President Trump's trade war with China is proving a lot harder to win than he anticipated.
It's not for lack of effort, of course. The president has already imposed 25-percent tariffs on $50 billion of Chinese exports to the United States. He's teed up another $200 billion worth of 10-to-25-percent tariffs, and he's toying with another $267 billion worth of them. Should Trump go through with the last threat, it would effectively mean U.S. tariffs on everything China exports to the U.S.
In theory, the point of all these tariffs is simple: to bring more jobs and production to America. If U.S. consumers can't purchase goods more cheaply from abroad, they'll bring their demand to domestic producers. That's the idea, anyway. But it's tricky in practice.
For an example, you only have to look at a recent Trump tweet:
"Ford has abruptly killed a plan to sell a Chinese-made small vehicle in the U.S. because of the prospect of higher U.S. Tariffs." CNBC. This is just the beginning. This car can now be BUILT IN THE U.S.A. and Ford will pay no tariffs!
— Donald J. Trump (@realDonaldTrump) September 9, 2018
What Trump is referencing here is Ford's announcement back in August that one of its hatchbacks, the Focus Active, will not be coming to America. The car is built in China, and with the new tariffs coming in, Ford won't be able to hit its profit targets by selling them in the U.S. Trump apparently got wind of this decision over the weekend, and, consistent with the aforementioned theory of tariffs, he immediately hailed it as a victory.
Except Ford hasn't brought production of the Focus Active back to America. "It would not be profitable to build the Focus Active in the U.S. given an expected annual sales volume of fewer than 50,000 units and its competitive segment," Ford said.
Imposing tariffs can be a lot like a game of whack-a-mole. Supply chains these days are complex with almost endless options for adaptation. Sure, Trump's tariffs will make Chinese goods more expensive. But America is an advanced economy with high wages; there are many countries out there in various stages of economic development where goods can be made more cheaply. Ford has plants in developing countries other than China, such as Thailand or Vietnam, that could presumably build the Focus Active if the company really wants to sell in America. Or it may just decide the market for that particular car is niche enough that it can live without U.S. sales.
Tariffs tend to be more effective as ways to protect a particular industry from the entire world. Think of Trump's steel and aluminum tariffs, which were ostensibly aimed at all those imports no matter where they were from. But even in this case, there can be political blowback or unintended consequences for other domestic industries that use the now more-expensive product. Even economists inclined to be sympathetic to Trump's steel and aluminum tariffs in principle are not entirely on board. For a still-developing economy, this sort of industrial protectionism can make a lot of sense. For an advanced economy like America's, deeply entangled in global markets, it's not as obvious.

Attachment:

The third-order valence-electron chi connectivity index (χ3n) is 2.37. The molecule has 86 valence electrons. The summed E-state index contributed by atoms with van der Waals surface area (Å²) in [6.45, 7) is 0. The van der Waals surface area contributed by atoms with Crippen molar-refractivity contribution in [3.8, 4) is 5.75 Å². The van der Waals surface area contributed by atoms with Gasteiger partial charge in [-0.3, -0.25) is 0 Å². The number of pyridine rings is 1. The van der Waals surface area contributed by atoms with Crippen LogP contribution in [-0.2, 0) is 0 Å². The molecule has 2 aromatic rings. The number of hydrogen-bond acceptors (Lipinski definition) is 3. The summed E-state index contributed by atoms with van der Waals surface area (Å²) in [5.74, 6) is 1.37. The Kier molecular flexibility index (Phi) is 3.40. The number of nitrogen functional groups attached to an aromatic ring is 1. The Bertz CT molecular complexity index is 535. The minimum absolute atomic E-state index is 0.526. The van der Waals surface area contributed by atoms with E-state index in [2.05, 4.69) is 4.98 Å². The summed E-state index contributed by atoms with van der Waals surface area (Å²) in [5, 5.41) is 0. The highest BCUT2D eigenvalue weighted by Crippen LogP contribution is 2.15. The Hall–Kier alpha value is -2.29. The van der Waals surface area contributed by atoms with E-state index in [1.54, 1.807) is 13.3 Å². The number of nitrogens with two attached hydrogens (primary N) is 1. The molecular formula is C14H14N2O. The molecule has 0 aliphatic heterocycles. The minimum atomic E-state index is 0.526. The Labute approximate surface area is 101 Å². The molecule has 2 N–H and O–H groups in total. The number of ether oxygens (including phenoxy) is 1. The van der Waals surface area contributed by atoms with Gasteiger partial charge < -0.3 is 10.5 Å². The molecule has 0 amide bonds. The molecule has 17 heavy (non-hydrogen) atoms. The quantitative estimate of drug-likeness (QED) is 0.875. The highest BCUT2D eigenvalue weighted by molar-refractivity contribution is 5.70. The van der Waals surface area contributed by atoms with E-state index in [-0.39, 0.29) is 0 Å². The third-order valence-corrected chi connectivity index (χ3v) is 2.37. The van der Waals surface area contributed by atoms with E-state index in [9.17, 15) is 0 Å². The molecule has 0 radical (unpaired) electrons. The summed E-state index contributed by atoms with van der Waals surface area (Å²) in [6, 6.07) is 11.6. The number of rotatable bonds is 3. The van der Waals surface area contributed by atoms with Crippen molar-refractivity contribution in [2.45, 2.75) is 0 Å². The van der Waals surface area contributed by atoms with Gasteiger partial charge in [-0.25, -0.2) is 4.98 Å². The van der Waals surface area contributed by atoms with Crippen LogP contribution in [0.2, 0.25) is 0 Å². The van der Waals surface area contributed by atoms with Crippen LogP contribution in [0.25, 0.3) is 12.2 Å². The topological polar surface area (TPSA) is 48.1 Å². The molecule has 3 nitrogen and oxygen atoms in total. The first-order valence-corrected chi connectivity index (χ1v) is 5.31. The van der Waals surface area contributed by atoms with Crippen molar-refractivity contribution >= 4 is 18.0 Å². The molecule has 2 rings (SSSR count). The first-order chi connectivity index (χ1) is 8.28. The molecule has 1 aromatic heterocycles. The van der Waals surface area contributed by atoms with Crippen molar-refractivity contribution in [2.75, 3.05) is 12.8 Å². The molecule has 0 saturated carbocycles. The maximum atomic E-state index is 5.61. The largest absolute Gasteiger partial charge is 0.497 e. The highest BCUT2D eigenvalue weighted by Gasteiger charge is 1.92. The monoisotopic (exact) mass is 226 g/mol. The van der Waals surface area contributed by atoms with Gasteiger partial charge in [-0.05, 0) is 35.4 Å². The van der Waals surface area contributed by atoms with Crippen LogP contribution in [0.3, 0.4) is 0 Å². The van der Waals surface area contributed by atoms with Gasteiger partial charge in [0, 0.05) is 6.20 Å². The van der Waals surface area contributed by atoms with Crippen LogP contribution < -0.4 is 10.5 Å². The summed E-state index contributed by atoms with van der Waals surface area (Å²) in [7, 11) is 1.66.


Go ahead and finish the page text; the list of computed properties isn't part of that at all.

That said, tariffs do serve an important purpose.
Instead of being a permanent economic policy in and of themselves, tariffs can impose short-term pain on a trading partner to get them to come to the bargaining table. The point is to reach a broader deal, after which the tariffs can be removed.
Again, in theory, this is what Trump is up to with China. The administration has a list of demands, from closing the yawning trade gap between the two countries to protecting American intellectual property.
But in practice, Trump's team seems incapable of doing a deal. Corporate leaders and Wall Street figures have been attempting shuttle diplomacy between the two countries for months. The goal is basically to explain the administration's thinking and demands to the Chinese. But this is proving difficult, even as China desperately scrambled to put together a new round of meetings this month. Chinese and American officials used to hold semi-annual meetings, first established back in 2006, to hammer out exactly these sorts of misunderstandings. But Trump's White House halted the practice. Hence China's increasing reliance on private business leaders with some sway in the administration.
"The Chinese can't really get their heads around the fact that there's nobody to deal with [in the Trump administration]," one person who recently met with the Chinese told the Financial Times. "They can't get a trade deal or even a framework for a deal."
This is consistent with broader reports of chaos with Trump's team. When it comes to trade, the White House is riven between multiple factions, and there's no cohesive process for working out those disagreements and presenting a unified front. "The Chinese know they will eventually have to make some serious concessions, but they don't really know what they are and who really speaks for the president," one Wall Street executive told Politico in July.
Essentially, the Trump administration is threatening to break China's kneecaps unless they pay up. But when the Chinese try to figure out who to give the money to or even how much to pay, they discover the administration itself doesn't know.
Meanwhile, Trump seems to think the way to solve this impasse is just to swing the tariff bat even harder. We'll see how well that strategy works out.